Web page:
Palmer and Hedberg (2013) make a note of the moral and ethical problems associated with marketing to the vulnerable. In an age of fake news and counterfeit information, it becomes all the more simple for hucksters to take advantage of outlying aspects of the community and, in doing so, to erode away the waning confidence that many people have in our capitalist society. But it’s not just society. Individual corporations need to take charge of the message that is being conveyed about their brand. Failure to control fake news, while allowing misinformation, significantly erodes brand equity (Berthon & Pitt 2018).
The results are
not all negative. Companies, if they maintain substantial brand control and
actively and aggressively fight fake news, can turn marketing threats into an
advantage. Organizations such as Unilever have recently taken a stand against
fake news and promotion of hatred on Facebook (Hern 2020). Such moves form an
essential part of ensuring that stakeholders pressure social media companies
into adopting stringent standards to improve the quality of news and
information that they distribute. Most offerings involving criminal activity
and fake news are subject to economic forces, and as the cost of providing fake
news increases, the quantity is likely to decrease (Wright 2012). The actions
taken by Unilever are laudable, and others join them in fighting to mitigate
false information. In doing so, we promote honest business and ensure that the
susceptible are not exposed. By acting together in opposing fake media, it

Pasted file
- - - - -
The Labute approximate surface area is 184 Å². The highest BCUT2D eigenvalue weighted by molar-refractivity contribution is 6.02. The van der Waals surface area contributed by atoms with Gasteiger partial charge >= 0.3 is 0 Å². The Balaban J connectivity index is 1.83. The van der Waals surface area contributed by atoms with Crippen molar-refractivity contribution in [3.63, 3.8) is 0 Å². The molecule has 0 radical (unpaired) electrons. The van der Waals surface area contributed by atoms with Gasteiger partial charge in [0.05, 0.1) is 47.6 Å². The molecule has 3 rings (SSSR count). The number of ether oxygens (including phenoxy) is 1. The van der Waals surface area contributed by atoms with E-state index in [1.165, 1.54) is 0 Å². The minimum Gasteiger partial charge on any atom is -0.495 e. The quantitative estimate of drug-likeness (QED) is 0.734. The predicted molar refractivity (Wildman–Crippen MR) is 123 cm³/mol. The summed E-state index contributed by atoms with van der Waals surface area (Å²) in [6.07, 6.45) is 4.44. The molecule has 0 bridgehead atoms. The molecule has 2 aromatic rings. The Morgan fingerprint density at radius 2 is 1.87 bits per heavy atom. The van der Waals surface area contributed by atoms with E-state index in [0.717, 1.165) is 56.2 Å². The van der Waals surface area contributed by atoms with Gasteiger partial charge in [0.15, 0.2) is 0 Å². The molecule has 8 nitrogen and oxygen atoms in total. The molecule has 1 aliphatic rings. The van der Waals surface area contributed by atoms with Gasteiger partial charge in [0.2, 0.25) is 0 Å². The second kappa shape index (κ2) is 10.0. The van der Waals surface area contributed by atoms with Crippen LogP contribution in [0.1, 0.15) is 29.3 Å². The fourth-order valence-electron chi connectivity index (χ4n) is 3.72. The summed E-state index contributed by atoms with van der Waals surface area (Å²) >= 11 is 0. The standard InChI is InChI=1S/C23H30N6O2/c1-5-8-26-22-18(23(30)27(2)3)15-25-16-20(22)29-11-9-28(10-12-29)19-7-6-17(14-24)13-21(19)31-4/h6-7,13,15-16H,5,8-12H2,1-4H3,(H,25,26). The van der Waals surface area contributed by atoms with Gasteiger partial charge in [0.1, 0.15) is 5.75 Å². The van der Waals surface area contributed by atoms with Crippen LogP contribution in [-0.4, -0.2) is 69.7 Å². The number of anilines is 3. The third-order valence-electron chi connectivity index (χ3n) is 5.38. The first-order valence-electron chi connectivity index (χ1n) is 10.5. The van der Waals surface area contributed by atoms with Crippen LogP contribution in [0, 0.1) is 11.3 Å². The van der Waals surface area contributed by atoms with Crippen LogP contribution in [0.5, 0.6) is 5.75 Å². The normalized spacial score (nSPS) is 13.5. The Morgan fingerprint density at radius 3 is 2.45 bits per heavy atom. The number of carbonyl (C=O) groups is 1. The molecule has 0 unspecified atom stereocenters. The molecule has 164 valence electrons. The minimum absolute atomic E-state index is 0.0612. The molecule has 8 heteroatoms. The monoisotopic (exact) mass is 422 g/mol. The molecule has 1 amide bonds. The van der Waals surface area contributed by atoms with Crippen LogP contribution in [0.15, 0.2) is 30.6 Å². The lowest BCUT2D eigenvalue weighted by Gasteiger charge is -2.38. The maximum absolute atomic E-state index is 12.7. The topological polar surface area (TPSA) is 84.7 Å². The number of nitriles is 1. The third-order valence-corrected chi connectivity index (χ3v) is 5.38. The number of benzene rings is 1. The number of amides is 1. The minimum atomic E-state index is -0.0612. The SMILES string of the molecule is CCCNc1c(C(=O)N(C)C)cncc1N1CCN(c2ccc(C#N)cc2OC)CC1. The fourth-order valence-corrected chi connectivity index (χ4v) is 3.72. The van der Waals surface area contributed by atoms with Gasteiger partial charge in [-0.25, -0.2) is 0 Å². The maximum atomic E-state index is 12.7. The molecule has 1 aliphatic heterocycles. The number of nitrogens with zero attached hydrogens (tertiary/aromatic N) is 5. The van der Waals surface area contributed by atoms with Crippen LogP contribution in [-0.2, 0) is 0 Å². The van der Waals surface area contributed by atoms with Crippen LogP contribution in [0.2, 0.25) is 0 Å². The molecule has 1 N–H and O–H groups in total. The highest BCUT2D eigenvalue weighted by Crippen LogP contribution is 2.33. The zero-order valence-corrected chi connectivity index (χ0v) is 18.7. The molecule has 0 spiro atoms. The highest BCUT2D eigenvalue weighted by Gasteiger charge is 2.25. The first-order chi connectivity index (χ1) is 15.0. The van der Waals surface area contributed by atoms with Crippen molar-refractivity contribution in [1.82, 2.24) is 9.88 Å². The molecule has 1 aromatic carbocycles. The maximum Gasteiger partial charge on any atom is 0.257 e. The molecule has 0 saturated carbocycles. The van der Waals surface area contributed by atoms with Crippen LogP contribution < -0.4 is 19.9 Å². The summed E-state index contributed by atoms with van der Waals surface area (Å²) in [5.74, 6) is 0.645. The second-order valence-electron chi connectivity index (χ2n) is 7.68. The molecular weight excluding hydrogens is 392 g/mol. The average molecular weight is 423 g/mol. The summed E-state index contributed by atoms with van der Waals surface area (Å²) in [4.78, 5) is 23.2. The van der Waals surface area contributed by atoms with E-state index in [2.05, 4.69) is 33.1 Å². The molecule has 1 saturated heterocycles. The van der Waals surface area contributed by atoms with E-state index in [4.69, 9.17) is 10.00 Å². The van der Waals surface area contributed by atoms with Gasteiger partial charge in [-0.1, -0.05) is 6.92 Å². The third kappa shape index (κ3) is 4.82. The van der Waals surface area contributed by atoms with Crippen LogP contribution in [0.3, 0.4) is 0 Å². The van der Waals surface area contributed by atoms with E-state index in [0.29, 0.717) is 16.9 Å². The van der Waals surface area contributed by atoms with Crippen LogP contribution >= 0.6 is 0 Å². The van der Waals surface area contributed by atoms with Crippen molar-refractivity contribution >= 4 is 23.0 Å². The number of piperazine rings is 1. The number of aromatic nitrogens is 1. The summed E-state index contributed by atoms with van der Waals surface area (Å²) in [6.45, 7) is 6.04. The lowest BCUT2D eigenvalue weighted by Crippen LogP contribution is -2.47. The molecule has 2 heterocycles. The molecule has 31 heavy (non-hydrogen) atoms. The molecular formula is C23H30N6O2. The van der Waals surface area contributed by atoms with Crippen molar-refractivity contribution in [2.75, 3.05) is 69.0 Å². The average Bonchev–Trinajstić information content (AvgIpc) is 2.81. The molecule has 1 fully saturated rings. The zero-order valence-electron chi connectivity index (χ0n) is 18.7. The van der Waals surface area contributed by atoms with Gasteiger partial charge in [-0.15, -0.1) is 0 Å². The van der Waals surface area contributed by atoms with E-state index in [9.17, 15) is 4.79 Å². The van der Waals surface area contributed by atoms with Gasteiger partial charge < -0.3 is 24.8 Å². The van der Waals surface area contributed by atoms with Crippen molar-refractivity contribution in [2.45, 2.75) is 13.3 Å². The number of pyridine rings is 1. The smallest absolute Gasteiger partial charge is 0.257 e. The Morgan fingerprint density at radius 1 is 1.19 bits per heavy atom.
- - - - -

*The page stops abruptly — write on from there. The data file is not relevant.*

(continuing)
becomes more straightforward and less expensive for responsible organizations
to maintain their brands.
Allcott, H. Gentzkow, M. 2017. Social media and fake news in the 2016 election. Journal of Economic Perspectives, 31(2), 211–236. doi:10.3386/w23089.
Berthon, P. R. Pitt, L. F. 2018. Brands, truthiness and post-fact: Managing brands in a post-rational world. Journal of Macromarketing, 38, 218–227. Available at: https://doi.org/10.1177/0276146718755869, last accessed 2020/09/18.
Di Domenico, G. Visentin, M. 2020. Fake news or true lies? Reflections about problematic contents in marketing. International Journal Of Market Research, 62(4), 409-417. doi:10.1177/1470785320934719.
Frankfurt, H. 2005. On Bullshit. Princeton, NJ: Princeton University Press.
Hern, A. 2020. Third of advertisers may boycott Facebook in hate speech revolt. Available at: https://www.theguardian.com/technology/2020/jun/30/third-of-advertisers-may-boycott-facebook-in-hate-speech-revolt, last accessed 2020/09/18.
Mackey, J. Sisodia, R. 2014. Conscious Capitalism, With a New Preface by the Authors. Boston: Perseus Book LLC (Ingram).
Palmer, D. Hedberg, T. 2012. The Ethics of Marketing to Vulnerable Populations. Journal Of Business Ethics, 116(2), 403-413. doi: 10.1007/s10551-012-1476-2.
Wright, C. 2012. Criminal Specialization as a Corollary of Rational Choice. International Conference On Electronics, Information And Communication Engineering (EICE 2012), 155–159. doi: 10.1115/1.859971.paper29.